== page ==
I watched "The Nun's Story" on DVD yesterday. According to Wikipedia, the film is based on a novel with the same title written by Kathryn Hulme. It is a fictionalized story based on the real-life experience of Kathryn's partner Marie Louise Habets, who was a Belgian nurse and a former Religious Sister (i.e. Catholic nun).
As I watched the movie, I recognize the bullying (by some senior Religious Sisters) on the pretext of training "obedience" and "humility" in their younger nun (acted by Audrey Hepburn) training to be a nurse. [See also here.]
Now if one traces the history of female nurses in Singapore, one would learn that the first female nurses in Singapore were Catholic nuns from the Society of St Vincent de Paul assigned to (the Singapore) General Hospital. If you want to find out more juicy stories of struggles for power, accusations of bullying and discrimination, I recommend that you read "The Origins of Nursing in Singapore" from the Singapore Medical Journal.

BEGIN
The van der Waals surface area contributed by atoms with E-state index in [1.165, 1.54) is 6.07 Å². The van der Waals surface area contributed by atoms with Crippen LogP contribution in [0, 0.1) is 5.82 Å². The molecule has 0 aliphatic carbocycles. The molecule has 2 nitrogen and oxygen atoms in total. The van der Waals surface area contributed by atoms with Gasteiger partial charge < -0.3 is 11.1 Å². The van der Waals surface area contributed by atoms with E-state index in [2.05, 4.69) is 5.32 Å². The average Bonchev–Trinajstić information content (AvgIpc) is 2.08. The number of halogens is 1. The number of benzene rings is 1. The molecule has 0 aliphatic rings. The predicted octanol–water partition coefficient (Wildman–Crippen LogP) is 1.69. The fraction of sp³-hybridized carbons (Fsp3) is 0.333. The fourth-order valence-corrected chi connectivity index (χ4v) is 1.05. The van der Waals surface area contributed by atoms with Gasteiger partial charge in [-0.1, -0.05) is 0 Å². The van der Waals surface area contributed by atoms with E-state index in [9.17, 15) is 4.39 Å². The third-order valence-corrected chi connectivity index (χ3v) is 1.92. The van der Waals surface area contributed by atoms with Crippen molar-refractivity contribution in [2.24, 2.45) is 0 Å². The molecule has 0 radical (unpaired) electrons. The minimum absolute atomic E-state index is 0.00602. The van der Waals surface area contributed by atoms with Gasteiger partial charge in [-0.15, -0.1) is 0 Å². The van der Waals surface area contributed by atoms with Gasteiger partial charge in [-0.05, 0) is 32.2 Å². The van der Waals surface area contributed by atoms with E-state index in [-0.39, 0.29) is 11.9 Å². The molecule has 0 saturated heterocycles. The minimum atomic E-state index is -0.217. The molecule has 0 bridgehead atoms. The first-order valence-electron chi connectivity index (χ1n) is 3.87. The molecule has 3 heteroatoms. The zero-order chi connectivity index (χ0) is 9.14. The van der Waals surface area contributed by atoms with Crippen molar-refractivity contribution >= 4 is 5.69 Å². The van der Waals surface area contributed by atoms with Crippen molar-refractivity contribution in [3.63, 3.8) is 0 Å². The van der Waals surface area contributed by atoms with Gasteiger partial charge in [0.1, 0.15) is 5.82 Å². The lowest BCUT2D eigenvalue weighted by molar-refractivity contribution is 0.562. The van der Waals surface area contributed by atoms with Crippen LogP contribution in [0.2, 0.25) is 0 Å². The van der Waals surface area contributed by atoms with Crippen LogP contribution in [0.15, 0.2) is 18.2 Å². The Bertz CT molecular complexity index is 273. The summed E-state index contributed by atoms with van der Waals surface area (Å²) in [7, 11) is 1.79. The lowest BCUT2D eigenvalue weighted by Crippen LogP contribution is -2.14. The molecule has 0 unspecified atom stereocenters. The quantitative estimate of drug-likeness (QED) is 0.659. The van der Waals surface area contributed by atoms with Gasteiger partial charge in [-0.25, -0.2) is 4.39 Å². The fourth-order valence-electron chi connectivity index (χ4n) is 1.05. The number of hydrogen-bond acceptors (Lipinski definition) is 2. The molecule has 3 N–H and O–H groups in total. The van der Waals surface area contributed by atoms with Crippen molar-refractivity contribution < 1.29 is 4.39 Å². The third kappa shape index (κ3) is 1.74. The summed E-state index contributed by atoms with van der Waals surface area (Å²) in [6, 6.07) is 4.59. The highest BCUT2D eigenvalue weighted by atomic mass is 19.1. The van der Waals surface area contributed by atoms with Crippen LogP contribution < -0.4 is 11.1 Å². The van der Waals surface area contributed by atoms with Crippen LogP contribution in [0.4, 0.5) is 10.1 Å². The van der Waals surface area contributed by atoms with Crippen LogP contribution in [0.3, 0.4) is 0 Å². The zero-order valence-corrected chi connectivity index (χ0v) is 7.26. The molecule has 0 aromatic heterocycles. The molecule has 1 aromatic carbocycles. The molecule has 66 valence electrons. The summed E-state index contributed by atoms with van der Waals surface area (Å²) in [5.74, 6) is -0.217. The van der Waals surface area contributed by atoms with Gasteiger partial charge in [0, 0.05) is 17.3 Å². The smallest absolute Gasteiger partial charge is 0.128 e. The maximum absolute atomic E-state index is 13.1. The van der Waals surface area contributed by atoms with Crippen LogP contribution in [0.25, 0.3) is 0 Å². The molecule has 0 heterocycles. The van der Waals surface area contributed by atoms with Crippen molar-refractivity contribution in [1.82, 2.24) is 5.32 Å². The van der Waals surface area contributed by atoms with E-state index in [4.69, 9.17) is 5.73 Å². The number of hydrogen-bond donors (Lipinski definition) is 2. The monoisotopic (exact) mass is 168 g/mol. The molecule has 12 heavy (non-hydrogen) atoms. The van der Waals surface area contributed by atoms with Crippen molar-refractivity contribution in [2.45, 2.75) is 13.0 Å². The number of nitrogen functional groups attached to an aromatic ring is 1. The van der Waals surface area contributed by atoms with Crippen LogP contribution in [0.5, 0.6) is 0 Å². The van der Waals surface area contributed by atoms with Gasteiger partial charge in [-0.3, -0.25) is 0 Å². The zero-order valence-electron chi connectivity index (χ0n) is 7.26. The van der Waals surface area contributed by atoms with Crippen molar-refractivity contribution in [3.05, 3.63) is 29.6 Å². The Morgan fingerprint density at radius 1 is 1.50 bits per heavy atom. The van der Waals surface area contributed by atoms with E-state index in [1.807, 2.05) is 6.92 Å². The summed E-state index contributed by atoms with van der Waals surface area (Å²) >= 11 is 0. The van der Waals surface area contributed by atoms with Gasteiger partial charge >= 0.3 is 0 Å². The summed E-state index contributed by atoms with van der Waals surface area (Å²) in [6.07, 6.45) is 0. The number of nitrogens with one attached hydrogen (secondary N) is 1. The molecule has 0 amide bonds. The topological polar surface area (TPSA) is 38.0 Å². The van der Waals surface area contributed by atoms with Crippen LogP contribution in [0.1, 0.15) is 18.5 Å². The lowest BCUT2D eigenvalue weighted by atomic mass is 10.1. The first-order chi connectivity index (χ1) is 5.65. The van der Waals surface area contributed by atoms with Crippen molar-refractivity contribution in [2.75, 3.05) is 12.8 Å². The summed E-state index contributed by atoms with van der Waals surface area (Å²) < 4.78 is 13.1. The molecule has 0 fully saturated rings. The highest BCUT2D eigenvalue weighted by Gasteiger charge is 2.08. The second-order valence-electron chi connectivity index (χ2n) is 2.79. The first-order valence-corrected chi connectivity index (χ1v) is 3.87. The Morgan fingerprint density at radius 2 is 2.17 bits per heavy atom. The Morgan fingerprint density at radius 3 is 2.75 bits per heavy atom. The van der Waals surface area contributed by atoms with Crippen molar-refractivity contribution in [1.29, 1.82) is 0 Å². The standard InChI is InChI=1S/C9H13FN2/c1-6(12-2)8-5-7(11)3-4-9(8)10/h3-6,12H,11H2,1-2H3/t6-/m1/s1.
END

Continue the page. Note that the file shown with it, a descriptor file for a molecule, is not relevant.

[Note: According to a hospital's website, another group of Catholic nuns were serving as nurses in Singapore even earlier than the St Vincent de Paul group.]
I am generalizing here, but apparently the nursing culture in Singapore started out on the wrong foot and has continued to this present age. E.g. I am so sorry that even a lay-Catholic ADON subscribed to such out-dated ideas of how a nurse should behave -- i.e. accept all "shit", shut up and serve humanity with humility. Sorry, madam, we join nursing to be professionals (not to be exploited), and we certainly did not take any vow of "chastity, humility and poverty" that your nuns did.